Fayette, Winthrop voters to consider alternative administrative structure


FAYETTE — Voters here and in Winthrop will decide next month if they want to adopt an alternative school organizational structure that would allow both communities to keep their schools, avoid state penalties and save taxpayers money.

The vote will be held from 7 a.m. to 4:30 p.m. on Tuesday, May 4, in Fayette at the town office. In Winthrop the polls are open from 8 a.m. to 8 p.m. at the town office. Absentee ballots are available.

If approved, the plan would go into effect on July 1. The proposed name for the system listed in the plan is Western Kennebec County Schools AOS. However, Winthrop Public Schools Superintendent Stephen Cottrell said that doesn’t have to be the official name.

The state Legislature recently passed a law that allows school systems to create an organizational structure and have less than the required 2,500 students.

This allows those districts to comply with the law and avoid state penalties. The estimated penalties in Fayette and Winthrop combined would exceed $200,000.

Together they have just over 1,000 students.

“The reason we believe it will be so successful is each community will maintain its own schools,” Cottrell said.

Both systems have really strong community schools and each would be able to keep their own identities, Fayette School Superintendent Briane Coulthard said.

If approved, Cottrell, who works part-time, would be the superintendent of the two systems. Coulthard, who also works part-time, would be business manager. He would also remain principal of the Fayette Central School.

The proposal calls for one central office administrative and business office.

Each system would have its own local school board/committee and the power and duties would remain unchanged except for what is outlined in the agreement. There would be an AOS board of directors made up of four representatives from the Winthrop school board and two representatives from the Fayette school board that would meet two or three times a year, Cottrell said.

Votes on that board would be weighted based on population. Under the plan, each of Fayette’s members would have 78 votes and each of Winthrop’s would have 211 votes.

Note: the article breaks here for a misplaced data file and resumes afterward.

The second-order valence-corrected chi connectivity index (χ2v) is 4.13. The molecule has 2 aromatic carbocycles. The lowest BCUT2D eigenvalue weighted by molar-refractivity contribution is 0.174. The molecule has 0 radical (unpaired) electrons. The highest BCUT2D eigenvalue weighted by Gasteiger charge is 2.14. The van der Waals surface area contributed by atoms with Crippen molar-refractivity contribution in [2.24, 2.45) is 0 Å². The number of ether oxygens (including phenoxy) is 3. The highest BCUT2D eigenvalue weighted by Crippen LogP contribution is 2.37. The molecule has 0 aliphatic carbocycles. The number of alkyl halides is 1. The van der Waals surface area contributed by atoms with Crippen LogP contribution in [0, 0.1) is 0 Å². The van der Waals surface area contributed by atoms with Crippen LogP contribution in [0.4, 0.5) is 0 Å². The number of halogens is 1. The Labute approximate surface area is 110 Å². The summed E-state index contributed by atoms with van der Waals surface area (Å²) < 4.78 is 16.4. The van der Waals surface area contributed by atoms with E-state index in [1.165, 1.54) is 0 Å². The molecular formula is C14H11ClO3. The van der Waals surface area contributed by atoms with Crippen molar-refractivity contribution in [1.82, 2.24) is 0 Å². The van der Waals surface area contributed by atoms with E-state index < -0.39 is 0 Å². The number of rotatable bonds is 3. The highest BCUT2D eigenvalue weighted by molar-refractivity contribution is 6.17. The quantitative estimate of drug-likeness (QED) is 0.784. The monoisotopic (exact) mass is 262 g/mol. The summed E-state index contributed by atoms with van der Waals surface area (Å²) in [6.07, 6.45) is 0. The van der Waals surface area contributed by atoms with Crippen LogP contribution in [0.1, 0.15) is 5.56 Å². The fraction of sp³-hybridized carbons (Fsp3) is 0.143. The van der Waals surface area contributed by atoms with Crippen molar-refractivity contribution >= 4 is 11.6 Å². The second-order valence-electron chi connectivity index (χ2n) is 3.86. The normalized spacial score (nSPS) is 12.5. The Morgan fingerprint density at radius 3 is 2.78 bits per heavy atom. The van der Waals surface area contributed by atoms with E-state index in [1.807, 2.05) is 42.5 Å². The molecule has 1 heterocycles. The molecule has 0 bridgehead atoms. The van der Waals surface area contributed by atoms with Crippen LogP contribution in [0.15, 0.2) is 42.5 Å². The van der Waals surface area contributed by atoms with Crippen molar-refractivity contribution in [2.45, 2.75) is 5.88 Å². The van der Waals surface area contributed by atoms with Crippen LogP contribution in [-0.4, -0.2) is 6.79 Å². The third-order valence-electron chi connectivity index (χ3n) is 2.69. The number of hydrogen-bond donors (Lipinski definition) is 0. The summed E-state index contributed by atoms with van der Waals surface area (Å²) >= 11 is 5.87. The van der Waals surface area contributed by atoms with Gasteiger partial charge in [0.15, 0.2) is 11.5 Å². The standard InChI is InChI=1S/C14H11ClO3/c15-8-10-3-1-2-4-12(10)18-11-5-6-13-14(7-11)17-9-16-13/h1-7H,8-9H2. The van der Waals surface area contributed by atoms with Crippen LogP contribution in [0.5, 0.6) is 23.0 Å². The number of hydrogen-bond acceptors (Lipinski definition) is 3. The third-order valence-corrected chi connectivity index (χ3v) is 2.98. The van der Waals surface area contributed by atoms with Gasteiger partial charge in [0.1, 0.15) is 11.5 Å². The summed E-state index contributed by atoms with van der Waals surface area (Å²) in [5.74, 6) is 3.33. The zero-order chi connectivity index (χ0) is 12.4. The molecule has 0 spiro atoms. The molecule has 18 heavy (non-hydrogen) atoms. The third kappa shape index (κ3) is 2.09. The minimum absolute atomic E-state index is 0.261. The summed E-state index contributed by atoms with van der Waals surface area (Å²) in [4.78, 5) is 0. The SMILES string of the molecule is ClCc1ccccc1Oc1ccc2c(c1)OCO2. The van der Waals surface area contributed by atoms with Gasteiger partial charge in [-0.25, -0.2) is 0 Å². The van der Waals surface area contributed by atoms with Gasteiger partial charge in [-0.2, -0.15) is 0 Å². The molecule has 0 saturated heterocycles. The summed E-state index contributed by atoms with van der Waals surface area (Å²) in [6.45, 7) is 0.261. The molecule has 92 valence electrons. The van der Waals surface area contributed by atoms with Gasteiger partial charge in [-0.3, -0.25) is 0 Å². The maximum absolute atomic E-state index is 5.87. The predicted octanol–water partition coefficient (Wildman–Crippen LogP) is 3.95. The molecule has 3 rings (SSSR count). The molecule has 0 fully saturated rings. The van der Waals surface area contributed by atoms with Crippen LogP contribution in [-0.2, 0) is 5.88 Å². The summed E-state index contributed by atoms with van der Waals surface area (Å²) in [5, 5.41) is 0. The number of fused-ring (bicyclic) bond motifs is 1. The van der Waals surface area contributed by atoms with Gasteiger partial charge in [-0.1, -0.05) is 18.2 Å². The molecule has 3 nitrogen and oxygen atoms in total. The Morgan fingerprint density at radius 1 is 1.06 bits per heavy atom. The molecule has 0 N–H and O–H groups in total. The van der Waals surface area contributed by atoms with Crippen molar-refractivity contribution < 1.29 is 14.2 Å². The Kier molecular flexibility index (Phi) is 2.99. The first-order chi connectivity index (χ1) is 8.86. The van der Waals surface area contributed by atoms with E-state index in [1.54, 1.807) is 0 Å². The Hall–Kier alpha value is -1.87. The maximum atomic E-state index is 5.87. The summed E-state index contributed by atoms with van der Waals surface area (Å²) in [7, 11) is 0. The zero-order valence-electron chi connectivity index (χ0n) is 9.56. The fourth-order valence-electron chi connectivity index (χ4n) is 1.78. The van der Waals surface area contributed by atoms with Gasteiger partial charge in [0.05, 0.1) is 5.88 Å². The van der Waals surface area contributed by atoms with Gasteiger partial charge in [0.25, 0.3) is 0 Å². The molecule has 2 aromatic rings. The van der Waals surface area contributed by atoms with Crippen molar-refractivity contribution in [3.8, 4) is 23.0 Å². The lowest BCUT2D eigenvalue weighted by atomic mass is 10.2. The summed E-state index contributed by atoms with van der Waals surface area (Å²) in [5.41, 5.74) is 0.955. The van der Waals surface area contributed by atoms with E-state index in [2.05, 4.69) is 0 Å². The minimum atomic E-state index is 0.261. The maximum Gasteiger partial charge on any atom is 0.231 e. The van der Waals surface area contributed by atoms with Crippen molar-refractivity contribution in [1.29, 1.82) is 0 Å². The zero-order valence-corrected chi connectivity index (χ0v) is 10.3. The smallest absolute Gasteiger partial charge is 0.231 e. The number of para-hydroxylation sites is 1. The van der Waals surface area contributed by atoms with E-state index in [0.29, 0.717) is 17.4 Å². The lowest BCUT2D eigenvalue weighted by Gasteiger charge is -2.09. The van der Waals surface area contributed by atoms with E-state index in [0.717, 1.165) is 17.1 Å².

Each system will also keep its own real estate and personal property except for central office equipment that would be transferred to the new administrative structure.

The personnel contracts that will transfer to the AOS from each system are the central office administration, administration of transportation, administration of special education and administration of business functions including accounting, payroll, financial management, purchasing, insurance and auditing.

All other personnel contracts including teachers and education technicians, and school contractual obligations would remain with each system.

Both school departments had previously tried to reach agreements with other systems to share services after both Fayette and Winthrop voters’ rejected plans to join a regional school unit with Maranacook in the Readfield area last year.

Fayette would also retain school choice for students in grades six through 12 in eligible districts.

In the first year of the organizational structure from July 1, 2010, to June 30, 2011, it is estimated, besides the penalty, that the schools would save a total of $2,300 net factoring in transitional costs, according to the plan. In 2011-12, it is estimated that there would be a savings of $12,500, and the third year it would be $5,000.

The two school systems would share the local costs of the central office budget on the basis of the average subsidizable student population of each individual system. The methods of cost sharing may be amended by the school committee of each unit and the voters of each unit at a town meeting.

There is also a method in the agreement that would allow the systems to withdraw from the arrangement, if one or both are not satisfied.

[email protected]